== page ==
A renewed call to tax clothing in Minnesota came Thursday from Senate Taxes Committee Chairman Tom Bakk, one of 13 Democrats running for governor.
Bakk proposed extending the 6.875 percent state sales tax to clothing in July, raising more than $250 million the first year and about $300 million a year afterward. Clothing and shoes are now exempt from the sales tax as basic necessities, along with food, prescriptions and diapers.
The state senator from Cook said he would use the cash to help dig out of a current $1 billion deficit. Starting in July 2011, the money would go toward repaying schools for last year's $1.2 billion delay in state aid and lopping a quarter percentage point off the sales tax, saving shoppers a nickel on a $20 purchase.
Bakk said better-off Minnesotans who spend more on clothes would pay more under his plan, while those with lower incomes would feel relief from the lower sales tax rate.
"Somebody needs to have this discussion," said Bakk, who stood alone at a Capitol news conference and said he asked for a private meeting with Republican Gov. Tim Pawlenty to talk about the idea.
He added: "I would argue that this isn't even a tax increase. It's actually a cut."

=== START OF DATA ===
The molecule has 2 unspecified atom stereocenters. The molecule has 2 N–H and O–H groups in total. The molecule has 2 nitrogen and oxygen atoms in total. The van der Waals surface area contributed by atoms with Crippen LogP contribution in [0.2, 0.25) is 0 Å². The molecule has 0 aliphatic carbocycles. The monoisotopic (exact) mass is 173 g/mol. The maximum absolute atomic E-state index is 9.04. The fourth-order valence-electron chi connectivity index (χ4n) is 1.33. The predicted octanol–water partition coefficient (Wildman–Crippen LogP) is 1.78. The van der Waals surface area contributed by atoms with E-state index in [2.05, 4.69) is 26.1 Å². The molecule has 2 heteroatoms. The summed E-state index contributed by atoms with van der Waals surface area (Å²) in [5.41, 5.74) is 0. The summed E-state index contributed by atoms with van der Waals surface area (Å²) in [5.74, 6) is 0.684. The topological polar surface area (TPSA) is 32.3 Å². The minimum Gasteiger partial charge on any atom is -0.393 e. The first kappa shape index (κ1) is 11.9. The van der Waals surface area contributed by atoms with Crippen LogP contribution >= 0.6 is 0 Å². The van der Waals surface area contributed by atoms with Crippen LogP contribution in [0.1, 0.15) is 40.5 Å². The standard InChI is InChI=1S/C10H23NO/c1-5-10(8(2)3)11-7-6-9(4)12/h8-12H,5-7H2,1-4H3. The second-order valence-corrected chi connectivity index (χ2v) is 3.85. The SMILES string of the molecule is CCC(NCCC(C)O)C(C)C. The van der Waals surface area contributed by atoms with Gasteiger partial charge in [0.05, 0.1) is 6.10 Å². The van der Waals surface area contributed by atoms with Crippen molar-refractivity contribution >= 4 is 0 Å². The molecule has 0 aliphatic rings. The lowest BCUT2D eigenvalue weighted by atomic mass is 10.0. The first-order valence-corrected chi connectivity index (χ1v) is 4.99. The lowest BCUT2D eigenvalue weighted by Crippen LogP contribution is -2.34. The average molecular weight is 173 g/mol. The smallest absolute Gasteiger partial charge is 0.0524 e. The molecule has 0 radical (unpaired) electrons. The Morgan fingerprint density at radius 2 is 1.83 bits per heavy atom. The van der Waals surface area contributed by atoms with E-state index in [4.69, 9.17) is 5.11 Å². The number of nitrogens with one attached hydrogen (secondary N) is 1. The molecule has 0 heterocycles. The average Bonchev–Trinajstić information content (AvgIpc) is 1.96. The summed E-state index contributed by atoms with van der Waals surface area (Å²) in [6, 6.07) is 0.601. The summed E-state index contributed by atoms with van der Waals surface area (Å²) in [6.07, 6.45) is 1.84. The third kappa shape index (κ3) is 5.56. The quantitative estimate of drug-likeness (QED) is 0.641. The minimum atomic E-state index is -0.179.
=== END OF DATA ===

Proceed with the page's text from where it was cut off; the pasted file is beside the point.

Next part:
Pawlenty, who is moving on when his term ends early next year, told The Associated Press that he's not interested in the proposal.
"Minnesotans enjoy the fact that clothing, which is one of life's basic necessities, is exempt from the sales tax," Pawlenty said. "It gives us some competitive advantage, particularly when we're such a hub for retail activity regionally."
Bakk unveiled his bill two days before a political panel of the powerful Education Minnesota teachers union meets, potentially recommending a candidate to endorse in the crowded governor's race. Unions so far have divided their endorsements among a handful of Democrats, including Bakk, former U.S. Sen. Mark Dayton, House Speaker Margaret Anderson Kelliher, state Reps. Tom Rukavina and Paul Thissen and Minneapolis Mayor R.T. Rybak.
Bakk said his plan would deliver $120 million a year to schools for a decade, paying back the aid Pawlenty held back last year. The senator said the money would keep some districts from going back to voters for more property tax levies and help others pay back money they borrowed to cover the late state aid.
No House companion bill has emerged yet.
Associated Press writer Brian Bakst contributed to this report.
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